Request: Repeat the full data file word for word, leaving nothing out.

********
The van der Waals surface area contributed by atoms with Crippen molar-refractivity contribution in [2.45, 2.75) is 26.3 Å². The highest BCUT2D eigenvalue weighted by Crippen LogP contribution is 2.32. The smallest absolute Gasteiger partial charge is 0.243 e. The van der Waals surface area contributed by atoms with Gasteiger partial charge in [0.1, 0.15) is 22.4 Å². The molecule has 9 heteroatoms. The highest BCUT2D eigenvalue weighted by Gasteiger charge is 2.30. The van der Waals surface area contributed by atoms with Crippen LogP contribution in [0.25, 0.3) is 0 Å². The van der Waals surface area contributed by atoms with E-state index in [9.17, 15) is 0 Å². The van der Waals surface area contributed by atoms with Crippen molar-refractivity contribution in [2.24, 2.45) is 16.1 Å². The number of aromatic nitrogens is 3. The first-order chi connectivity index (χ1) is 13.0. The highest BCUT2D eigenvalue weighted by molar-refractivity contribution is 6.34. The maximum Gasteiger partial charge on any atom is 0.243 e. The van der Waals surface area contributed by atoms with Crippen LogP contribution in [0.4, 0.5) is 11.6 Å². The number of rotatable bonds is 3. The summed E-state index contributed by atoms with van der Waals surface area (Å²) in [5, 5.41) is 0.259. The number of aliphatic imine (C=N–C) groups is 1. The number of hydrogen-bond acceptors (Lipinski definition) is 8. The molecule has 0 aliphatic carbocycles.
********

The van der Waals surface area contributed by atoms with Crippen molar-refractivity contribution in [2.45, 2.75) is 26.3 Å². The highest BCUT2D eigenvalue weighted by Crippen LogP contribution is 2.32. The smallest absolute Gasteiger partial charge is 0.243 e. The van der Waals surface area contributed by atoms with Gasteiger partial charge in [0.1, 0.15) is 22.4 Å². The molecule has 9 heteroatoms. The highest BCUT2D eigenvalue weighted by Gasteiger charge is 2.30. The van der Waals surface area contributed by atoms with Crippen LogP contribution in [0.25, 0.3) is 0 Å². The van der Waals surface area contributed by atoms with E-state index in [9.17, 15) is 0 Å². The van der Waals surface area contributed by atoms with Crippen molar-refractivity contribution in [2.24, 2.45) is 16.1 Å². The number of aromatic nitrogens is 3. The first-order chi connectivity index (χ1) is 13.0. The highest BCUT2D eigenvalue weighted by molar-refractivity contribution is 6.34. The maximum Gasteiger partial charge on any atom is 0.243 e. The van der Waals surface area contributed by atoms with Crippen LogP contribution in [0.4, 0.5) is 11.6 Å². The number of rotatable bonds is 3. The summed E-state index contributed by atoms with van der Waals surface area (Å²) in [5, 5.41) is 0.259. The number of aliphatic imine (C=N–C) groups is 1. The number of hydrogen-bond acceptors (Lipinski definition) is 8. The molecule has 0 aliphatic carbocycles.